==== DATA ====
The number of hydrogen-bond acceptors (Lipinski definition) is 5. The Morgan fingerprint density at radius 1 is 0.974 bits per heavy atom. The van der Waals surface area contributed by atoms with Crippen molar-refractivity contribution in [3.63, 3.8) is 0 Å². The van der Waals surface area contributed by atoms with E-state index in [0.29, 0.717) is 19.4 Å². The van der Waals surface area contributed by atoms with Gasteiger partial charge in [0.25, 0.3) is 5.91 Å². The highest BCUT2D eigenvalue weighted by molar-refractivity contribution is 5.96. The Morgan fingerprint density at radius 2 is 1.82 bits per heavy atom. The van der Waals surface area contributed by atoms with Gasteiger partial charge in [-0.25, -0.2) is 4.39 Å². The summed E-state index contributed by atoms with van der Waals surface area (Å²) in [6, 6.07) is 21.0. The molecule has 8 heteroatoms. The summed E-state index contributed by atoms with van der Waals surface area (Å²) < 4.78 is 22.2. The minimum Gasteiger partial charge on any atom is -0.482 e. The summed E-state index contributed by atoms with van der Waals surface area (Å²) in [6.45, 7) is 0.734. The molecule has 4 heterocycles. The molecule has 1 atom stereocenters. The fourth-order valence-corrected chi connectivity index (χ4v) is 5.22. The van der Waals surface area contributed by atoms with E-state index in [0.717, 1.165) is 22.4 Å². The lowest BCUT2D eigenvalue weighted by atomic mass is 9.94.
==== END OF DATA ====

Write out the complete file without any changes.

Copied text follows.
The number of hydrogen-bond acceptors (Lipinski definition) is 5. The Morgan fingerprint density at radius 1 is 0.974 bits per heavy atom. The van der Waals surface area contributed by atoms with Crippen molar-refractivity contribution in [3.63, 3.8) is 0 Å². The van der Waals surface area contributed by atoms with E-state index in [0.29, 0.717) is 19.4 Å². The van der Waals surface area contributed by atoms with Gasteiger partial charge in [0.25, 0.3) is 5.91 Å². The highest BCUT2D eigenvalue weighted by molar-refractivity contribution is 5.96. The Morgan fingerprint density at radius 2 is 1.82 bits per heavy atom. The van der Waals surface area contributed by atoms with Gasteiger partial charge in [-0.25, -0.2) is 4.39 Å². The summed E-state index contributed by atoms with van der Waals surface area (Å²) in [6, 6.07) is 21.0. The molecule has 8 heteroatoms. The summed E-state index contributed by atoms with van der Waals surface area (Å²) < 4.78 is 22.2. The minimum Gasteiger partial charge on any atom is -0.482 e. The summed E-state index contributed by atoms with van der Waals surface area (Å²) in [6.45, 7) is 0.734. The molecule has 4 heterocycles. The molecule has 1 atom stereocenters. The fourth-order valence-corrected chi connectivity index (χ4v) is 5.22. The van der Waals surface area contributed by atoms with E-state index in [0.717, 1.165) is 22.4 Å². The lowest BCUT2D eigenvalue weighted by atomic mass is 9.94.